Elementary students from three Liberty City schools spent the last two months meeting once a week to write poetry, and some of it has ended up in some unusual places. Like gas stations. And buses.
“Poetry asks kids to come up with innovative ideas. It encourages them to think outside the box instead of asking them to zero in on a definition or answer to a test question,” said Laurel Nakanishi, teacher and coordinator of the program that added poetry to the kids’ curriculum.
Nine-year-old Otis Guyton became a first-time poetry student this spring.
“My favorite part of the class is when we get to write the [poems] and talk about our feelings and talk about the things we like about our neighborhood,” said Guyton.
Guyton attends Poinciana Park Elementary. He and nine other third graders recently learned how to write poetry using similes and metaphors.
But Nakanishi says poetry is more than just learning how to write for the students.
“Having a venue to express their emotions--I feel like that’s not always available to them, and so through poetry they really have a chance to feel heard and to articulate what they’re actually feeling,” she said.
Nakanishi, a native of Hawaii, received her master’s in fine arts from the University of Montana. She has taught poetry to children in Montana, Nicaragua and Hawaii. She made South Florida one of her teaching destinations two and a half years ago.
When Nakanishi arrived in Miami, she proposed the kids’ program to the directors of the O, Miami Poetry Festival, who didn’t hesitate to move forward.
“It was so sort of natural for us to fund a project working with Laurel,” said Melody Santiago Cummings, the operations director of O, Miami.
[Disclaimer: WLRN has been partnering with the O, Miami Poetry Festival as part of the Poetry Month Festivities for the last 7 years. You can read about this year's initiative, Edible Odes, here.]
For Scott Cunningham, director of O, Miami, the program also serves as a channel to show some people a side of Miami they may not know about.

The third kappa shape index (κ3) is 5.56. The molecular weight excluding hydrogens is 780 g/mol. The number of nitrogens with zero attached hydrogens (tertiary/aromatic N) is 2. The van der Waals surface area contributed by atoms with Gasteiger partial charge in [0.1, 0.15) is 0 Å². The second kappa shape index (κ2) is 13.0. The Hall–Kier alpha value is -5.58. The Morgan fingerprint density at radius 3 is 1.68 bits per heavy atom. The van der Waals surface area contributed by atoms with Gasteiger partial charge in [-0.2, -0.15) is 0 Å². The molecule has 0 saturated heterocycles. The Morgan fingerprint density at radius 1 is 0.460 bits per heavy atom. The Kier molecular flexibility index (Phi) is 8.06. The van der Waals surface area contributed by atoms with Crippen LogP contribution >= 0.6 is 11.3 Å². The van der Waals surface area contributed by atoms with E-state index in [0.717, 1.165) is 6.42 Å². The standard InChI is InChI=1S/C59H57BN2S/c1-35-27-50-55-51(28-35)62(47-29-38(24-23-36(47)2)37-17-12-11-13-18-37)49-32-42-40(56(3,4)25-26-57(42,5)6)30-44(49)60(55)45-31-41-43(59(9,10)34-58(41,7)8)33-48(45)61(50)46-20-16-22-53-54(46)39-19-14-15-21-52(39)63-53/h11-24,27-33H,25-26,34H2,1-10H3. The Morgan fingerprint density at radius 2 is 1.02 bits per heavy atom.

“We give this sort of 'other' public voice to people in this city--especially kids,” said Cunningham. “It shows people both in Miami and outside Miami another side of this place, in a more complex picture of who lives here.”
Anthony Chambers, 9, read his poem about where he’s from during one of his classes at Poinciana Park Elementary:
“I am from a place where it is noisy and loud from screaming kids,
I am from a place with rough texture on all apartments,
I am from a place that smells like musty kids.”
In her eight years of teaching poetry, Nakanishi has noticed a difference on what her students from Liberty City write about.
"Often it bubbles up in their poetry talking about guns and violence, fighting in schools,” she said. “It’s important to not just boil these kids down to children from a violent neighborhood writing poems of grief. They’re so much more than that.”
The kids’ poems--in English, Spanish and Creole--are displayed on the pumps at Tom Thumb gas stations around the county and at check-out lanes of the Sabor Tropical grocery stores in Miami’s Mimo District.
Last month, Miami-Dade Transit also unveiled a yellow city bus covered with the kids’ poems.
The program concluded last week with a poetry reading. The student poets will meet again next year in time for National Poetry month.